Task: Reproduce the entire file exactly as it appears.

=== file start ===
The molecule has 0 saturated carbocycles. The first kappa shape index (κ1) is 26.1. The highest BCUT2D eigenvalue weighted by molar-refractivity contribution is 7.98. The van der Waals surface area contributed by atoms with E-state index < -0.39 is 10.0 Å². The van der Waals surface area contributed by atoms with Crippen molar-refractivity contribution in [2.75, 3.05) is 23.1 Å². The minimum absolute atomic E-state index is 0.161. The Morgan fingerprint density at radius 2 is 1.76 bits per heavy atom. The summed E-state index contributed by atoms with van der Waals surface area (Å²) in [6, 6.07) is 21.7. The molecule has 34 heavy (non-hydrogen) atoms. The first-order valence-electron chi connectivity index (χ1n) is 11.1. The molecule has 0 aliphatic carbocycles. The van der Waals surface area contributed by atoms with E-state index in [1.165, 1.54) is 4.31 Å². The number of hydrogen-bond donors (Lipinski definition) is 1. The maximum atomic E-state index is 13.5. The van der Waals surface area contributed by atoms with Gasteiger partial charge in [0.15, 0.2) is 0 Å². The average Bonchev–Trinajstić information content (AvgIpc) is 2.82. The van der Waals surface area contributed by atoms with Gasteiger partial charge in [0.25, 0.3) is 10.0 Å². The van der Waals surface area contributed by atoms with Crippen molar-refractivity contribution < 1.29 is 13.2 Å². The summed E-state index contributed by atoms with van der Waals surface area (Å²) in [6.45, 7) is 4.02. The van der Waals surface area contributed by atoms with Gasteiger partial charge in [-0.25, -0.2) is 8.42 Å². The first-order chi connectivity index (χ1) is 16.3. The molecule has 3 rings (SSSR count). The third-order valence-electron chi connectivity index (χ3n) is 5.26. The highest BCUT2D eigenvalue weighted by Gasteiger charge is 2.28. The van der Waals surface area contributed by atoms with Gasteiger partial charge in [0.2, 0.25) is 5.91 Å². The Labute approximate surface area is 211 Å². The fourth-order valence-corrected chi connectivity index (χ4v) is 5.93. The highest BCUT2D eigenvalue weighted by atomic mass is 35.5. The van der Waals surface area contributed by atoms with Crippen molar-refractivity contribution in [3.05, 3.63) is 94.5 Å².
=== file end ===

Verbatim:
The molecule has 0 saturated carbocycles. The first kappa shape index (κ1) is 26.1. The highest BCUT2D eigenvalue weighted by molar-refractivity contribution is 7.98. The van der Waals surface area contributed by atoms with E-state index < -0.39 is 10.0 Å². The van der Waals surface area contributed by atoms with Crippen molar-refractivity contribution in [2.75, 3.05) is 23.1 Å². The minimum absolute atomic E-state index is 0.161. The Morgan fingerprint density at radius 2 is 1.76 bits per heavy atom. The summed E-state index contributed by atoms with van der Waals surface area (Å²) in [6, 6.07) is 21.7. The molecule has 34 heavy (non-hydrogen) atoms. The first-order valence-electron chi connectivity index (χ1n) is 11.1. The molecule has 0 aliphatic carbocycles. The van der Waals surface area contributed by atoms with E-state index in [1.165, 1.54) is 4.31 Å². The number of hydrogen-bond donors (Lipinski definition) is 1. The maximum atomic E-state index is 13.5. The van der Waals surface area contributed by atoms with Gasteiger partial charge in [0.15, 0.2) is 0 Å². The average Bonchev–Trinajstić information content (AvgIpc) is 2.82. The van der Waals surface area contributed by atoms with Gasteiger partial charge in [0.25, 0.3) is 10.0 Å². The van der Waals surface area contributed by atoms with Crippen molar-refractivity contribution < 1.29 is 13.2 Å². The summed E-state index contributed by atoms with van der Waals surface area (Å²) in [6.45, 7) is 4.02. The van der Waals surface area contributed by atoms with Gasteiger partial charge in [-0.25, -0.2) is 8.42 Å². The first-order chi connectivity index (χ1) is 16.3. The molecule has 3 rings (SSSR count). The third-order valence-electron chi connectivity index (χ3n) is 5.26. The highest BCUT2D eigenvalue weighted by Gasteiger charge is 2.28. The van der Waals surface area contributed by atoms with Gasteiger partial charge in [0.2, 0.25) is 5.91 Å². The Labute approximate surface area is 211 Å². The fourth-order valence-corrected chi connectivity index (χ4v) is 5.93. The highest BCUT2D eigenvalue weighted by atomic mass is 35.5. The van der Waals surface area contributed by atoms with Crippen molar-refractivity contribution in [3.05, 3.63) is 94.5 Å².